Above her, you get your first glimpse of the platform known as jigoku nozoki, the glimpse into hell.  Interestingly, as you’re standing below the stone platform, another remnant of the quarry, you’re viewing it from the perspective of hell.  (For what it’s worth, you don’t feel like you’re in hell until you’ve climbed all the stairs necessary to reach the jigoku nozoki.)

Jigoku nozoki is known as the glimpse of hell because you can look out from here and feel as if there is nothing below you but air and a drop to the foot of the mountain far below. 

It gets crowded, so there is a safety rail and a long wait to get onto it.

The views from here, and from just a little further on at the actual pinnacle of the mountain, are stunning.

But there is still much more to be explored and enjoyed on this mountain, including stone statues of arhats, Buddhists who have achieved enlightenment. Commissioning and placing arhats at a holy site is a form of indulgence often practiced by Buddhists aspiring to become arhats themselves some day.  There are approximately 1,500 of them placed all over this mountainside in various groupings.

Further down the mountain, just above 1,300 year-old Nihonji temple, is the mountain’s Great Buddha.  Part of this 31 meter statue is carved into living rock and part of it has been filled in with concrete and blocks to keep it in the correct perspective.  The statue sits with its back against the hillside, placidly looking out to the bay.  To be facing water with a mountain at your back is said to be the most fortuitous feng shui positioning.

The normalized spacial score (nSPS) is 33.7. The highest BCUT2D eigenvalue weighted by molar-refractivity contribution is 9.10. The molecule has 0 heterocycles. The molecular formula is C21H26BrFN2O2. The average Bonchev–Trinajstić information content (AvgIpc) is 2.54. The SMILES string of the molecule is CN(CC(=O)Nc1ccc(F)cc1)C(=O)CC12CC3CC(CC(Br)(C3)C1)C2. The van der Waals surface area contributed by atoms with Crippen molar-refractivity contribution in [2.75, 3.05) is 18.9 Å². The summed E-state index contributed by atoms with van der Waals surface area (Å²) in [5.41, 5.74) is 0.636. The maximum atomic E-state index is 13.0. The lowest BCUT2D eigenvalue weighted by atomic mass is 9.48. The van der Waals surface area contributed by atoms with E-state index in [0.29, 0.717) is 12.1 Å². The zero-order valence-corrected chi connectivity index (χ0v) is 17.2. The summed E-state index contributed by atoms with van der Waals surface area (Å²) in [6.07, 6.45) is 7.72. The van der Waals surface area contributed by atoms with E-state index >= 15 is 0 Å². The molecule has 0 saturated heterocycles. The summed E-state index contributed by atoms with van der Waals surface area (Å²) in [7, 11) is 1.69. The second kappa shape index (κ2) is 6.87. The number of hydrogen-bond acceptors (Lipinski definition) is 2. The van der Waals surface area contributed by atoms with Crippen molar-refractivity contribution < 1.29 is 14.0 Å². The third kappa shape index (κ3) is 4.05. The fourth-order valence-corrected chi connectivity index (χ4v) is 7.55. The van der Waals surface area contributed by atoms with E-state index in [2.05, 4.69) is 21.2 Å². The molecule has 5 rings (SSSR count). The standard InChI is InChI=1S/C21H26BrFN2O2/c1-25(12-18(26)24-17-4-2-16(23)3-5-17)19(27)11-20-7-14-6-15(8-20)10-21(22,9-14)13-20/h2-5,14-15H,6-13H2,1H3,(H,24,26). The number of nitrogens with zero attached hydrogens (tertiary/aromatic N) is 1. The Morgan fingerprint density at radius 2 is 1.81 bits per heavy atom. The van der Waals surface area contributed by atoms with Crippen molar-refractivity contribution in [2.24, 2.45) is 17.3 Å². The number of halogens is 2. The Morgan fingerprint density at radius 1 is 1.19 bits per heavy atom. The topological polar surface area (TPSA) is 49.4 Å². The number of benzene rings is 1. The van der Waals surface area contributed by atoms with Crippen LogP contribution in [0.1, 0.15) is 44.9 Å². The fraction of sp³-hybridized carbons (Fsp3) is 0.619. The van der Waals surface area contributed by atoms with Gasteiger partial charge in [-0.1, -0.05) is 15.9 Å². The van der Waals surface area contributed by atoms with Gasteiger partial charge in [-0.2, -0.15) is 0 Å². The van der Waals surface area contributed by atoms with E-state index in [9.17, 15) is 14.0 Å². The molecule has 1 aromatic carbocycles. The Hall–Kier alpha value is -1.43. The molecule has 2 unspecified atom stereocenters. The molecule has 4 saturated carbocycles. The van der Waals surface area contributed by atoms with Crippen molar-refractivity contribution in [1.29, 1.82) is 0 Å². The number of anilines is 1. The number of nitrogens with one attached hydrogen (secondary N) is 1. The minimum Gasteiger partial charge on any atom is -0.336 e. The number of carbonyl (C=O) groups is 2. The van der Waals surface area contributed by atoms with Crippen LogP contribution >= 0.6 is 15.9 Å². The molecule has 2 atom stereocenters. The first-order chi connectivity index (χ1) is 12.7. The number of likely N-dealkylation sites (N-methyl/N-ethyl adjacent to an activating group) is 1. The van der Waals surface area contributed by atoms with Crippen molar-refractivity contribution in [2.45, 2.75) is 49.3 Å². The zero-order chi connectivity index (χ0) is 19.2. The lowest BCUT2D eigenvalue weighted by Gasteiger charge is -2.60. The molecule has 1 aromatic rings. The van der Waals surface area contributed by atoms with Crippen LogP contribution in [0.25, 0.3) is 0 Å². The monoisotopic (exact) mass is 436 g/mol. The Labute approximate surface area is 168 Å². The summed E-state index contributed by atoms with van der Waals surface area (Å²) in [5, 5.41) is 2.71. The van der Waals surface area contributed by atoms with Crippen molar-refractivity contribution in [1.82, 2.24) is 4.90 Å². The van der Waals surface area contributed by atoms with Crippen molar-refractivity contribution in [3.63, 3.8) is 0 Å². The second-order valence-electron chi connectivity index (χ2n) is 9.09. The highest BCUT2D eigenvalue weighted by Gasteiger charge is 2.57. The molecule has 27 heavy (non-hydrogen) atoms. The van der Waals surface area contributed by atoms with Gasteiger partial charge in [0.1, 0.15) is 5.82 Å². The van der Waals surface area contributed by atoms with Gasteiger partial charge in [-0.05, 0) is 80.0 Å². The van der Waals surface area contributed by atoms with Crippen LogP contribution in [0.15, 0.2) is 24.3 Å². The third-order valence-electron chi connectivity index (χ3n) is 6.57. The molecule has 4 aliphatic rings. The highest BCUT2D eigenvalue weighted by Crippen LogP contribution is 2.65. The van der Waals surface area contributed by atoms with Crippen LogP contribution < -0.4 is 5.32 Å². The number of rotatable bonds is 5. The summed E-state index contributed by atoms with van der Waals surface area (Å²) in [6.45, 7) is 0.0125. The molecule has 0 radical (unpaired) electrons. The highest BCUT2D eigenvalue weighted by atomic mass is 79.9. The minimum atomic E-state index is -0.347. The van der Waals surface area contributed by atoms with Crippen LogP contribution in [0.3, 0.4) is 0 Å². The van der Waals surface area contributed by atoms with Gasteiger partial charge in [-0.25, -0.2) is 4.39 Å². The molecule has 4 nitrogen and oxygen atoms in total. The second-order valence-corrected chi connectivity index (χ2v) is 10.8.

At the inevitable stall selling amulets and incense, you can get a small plastic figurine of Jizo–a bodhisattva who dedicated himself to helping others overcome difficulties–that you leave here with your inscribed prayer for assistance in overcoming your own particular difficulty.

As they age, the little figurines are scooped into a pile to make room for new ones without disrespecting the old ones.  It seems to be a practice that is accepting of all, one of many nice sentiments one can absorb while clambering around Nokogiriyama.

Getting there:  It takes a couple of hours to get from Tokyo to Nokogiriyama by public transportation.  For maximum enjoyment of a day trip from Tokyo to Nokogiriyama, go there by taking a ferry across Tokyo Bay and return by train.

  • Keikyu line from Shinagawa to Keikyu Kurihama (express is best), then bus (10 min.) or taxi (5 min.) to the ferry terminal and take the Tokyo Wan Ferry across the bay to Kanaya (40 min. crossing); then an 8-10 minute walk to the ropeway.
  • From Hama-Kanaya Station (8-10 minute walk from the ropeway) on the JR Uchibo line, 80 minutes to Chiba, then change to Tokyo-bound train.  (Note:  if you get to the lower part of the mountain, around Nihonji and don’t feel like climbing back to the ropeway station, you can walk down to the highway.  Although I wouldn’t really recommend this, if you do it, continue south to Hota station, rather than trying to follow the highway back to Hama-Kanaya station.  The highway in the direction of Hama-Kanaya station goes through a long, narrow tunnel with no safe walkway.

© 2018 and Vicki L. Beyer